Animals aren’t worthy of respect these days in Alaska. Their fate lies with a capricious Game Board, or game-playing board. When caught in their games, they try, like peeved children, to change the rules. Friends of Animals’ goal is to stop the entire scheme.

But as we write to you now, after a hearing on the last day in January, the judge has not granted our Temporary Restraining Order against the emergency regulations adopted by the Board that week.  So predator control can go forth, under the new regulations we challenged.

It’s surreal. As a petition for review by Alaska’s Supreme Court is the only immediate chance to get between the guns and the wolves, we’re prepared to keep going.  Now, more than ever, we need you to stay with us. 

Please give what you can to the legal fees to defend Alaska’s wolves today. And kindly encourage your family, your co-workers, and the people in your community to help.

Before signing off, I want to personally thank you for supporting us steadfastly so far. Although the course our litigation has been anything but smooth, your investment has made a real difference so far for 400 wolves, one day at a time. And we won’t stop working for them -- not for a single day.

With sincere appreciation and respect,

Priscilla Feral




Friends of Animals: BOYCOTT IS BACK

February 15, 2006 | view comments | add yours
Dear Bent,

Friends of Animals just renewed a call to the public to avoid Alaska this travel season.

The recharged boycott follows a ruling by the Superior Court of Alaska that the state’s aerial wolf-shooting scheme is invalid. Rather than stop the gunning, the state’s Board of Game hastily made up new rules and started offering permits again.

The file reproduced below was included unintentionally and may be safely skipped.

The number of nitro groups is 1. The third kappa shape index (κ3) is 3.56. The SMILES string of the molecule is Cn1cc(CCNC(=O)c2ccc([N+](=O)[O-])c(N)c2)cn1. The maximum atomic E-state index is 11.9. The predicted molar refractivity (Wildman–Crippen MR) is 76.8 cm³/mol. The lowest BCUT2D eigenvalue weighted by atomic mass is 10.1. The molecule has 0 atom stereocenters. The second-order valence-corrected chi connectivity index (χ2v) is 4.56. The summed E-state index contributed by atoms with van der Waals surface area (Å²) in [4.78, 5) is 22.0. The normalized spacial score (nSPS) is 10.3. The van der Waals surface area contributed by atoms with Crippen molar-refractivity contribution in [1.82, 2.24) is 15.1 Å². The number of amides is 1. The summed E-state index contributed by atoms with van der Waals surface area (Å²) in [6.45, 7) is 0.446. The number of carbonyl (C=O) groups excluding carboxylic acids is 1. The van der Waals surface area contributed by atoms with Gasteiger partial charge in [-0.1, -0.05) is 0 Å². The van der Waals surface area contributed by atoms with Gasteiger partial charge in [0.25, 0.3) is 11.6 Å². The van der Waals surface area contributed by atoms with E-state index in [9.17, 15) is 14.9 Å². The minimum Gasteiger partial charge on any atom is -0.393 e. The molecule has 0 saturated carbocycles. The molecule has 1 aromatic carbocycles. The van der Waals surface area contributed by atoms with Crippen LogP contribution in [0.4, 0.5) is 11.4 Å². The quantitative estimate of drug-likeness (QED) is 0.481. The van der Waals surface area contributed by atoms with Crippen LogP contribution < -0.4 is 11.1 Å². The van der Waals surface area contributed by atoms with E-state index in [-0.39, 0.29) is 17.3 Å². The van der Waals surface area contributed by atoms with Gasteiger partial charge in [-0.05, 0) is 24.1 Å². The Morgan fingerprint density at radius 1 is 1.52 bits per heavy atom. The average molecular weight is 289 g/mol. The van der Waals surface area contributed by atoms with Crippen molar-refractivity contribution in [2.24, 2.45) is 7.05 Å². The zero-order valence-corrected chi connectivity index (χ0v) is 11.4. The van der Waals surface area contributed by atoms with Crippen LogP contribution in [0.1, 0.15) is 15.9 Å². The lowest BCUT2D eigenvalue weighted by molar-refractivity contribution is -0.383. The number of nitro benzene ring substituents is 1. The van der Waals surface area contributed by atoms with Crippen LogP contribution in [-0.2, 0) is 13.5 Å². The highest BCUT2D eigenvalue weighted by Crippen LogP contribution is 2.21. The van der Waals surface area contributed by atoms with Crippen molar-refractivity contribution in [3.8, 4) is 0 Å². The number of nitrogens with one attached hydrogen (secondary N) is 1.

Supporters worldwide can endorse the Alaska tourism boycott by joining the “I’d rather be here than in Alaska” campaign. Photographs of boycott supporters holding signs reading “Boycott Alaska,” “I’d rather be here than in Alaska,” and similar statements will be featured on the webpage (to be activated on 17 February 2006).

The idea, brought to the Friends of Animals’ blog by Francis Murray of Juneau, Alaska, follows a lawsuit brought by Friends of Animals and individual plaintiffs which temporarily halted Alaska wolf control in January.

On the 17th of January, the airborne hunting permits were recalled following the Superior Court ruling that the Board of Game failed to meet follow its own regulations. With the permits withdrawn and the hunter-pilot teams grounded, the boycott on travel to Alaska was suspended.

Needless to say, the Board did not appreciate being told “No.” On the 29th of January, the Board called an “emergency” meeting. In addition to repealing all requirements and limitations that apply generally to wolf control — the basis for the Court ruling that the aerial wolf control scheme was invalid — the Board also barred related public notice and input.

One-hundred fifty-seven gunners and pilots may now get back in the air, chase wolves to exhaustion, and then shoot them. Having already killed nearly 450 wolves under the airborne hunting permits since 2003, Alaska officials want 400 more dead this season.

Friends of Animals’ new webpage will unveil the highs and lows where folks would rather be than in Alaska. Pictures are arriving from individuals and groups near iconic landmarks and destinations, lines at local banks and post offices, and packed subway cars.

“I’d Rather Be Here than in Alaska” pictures can be submitted electronically to:

Or submit photos by mail to:

Friends of Animals
777 Post Road
Darien, CT U.S. 06820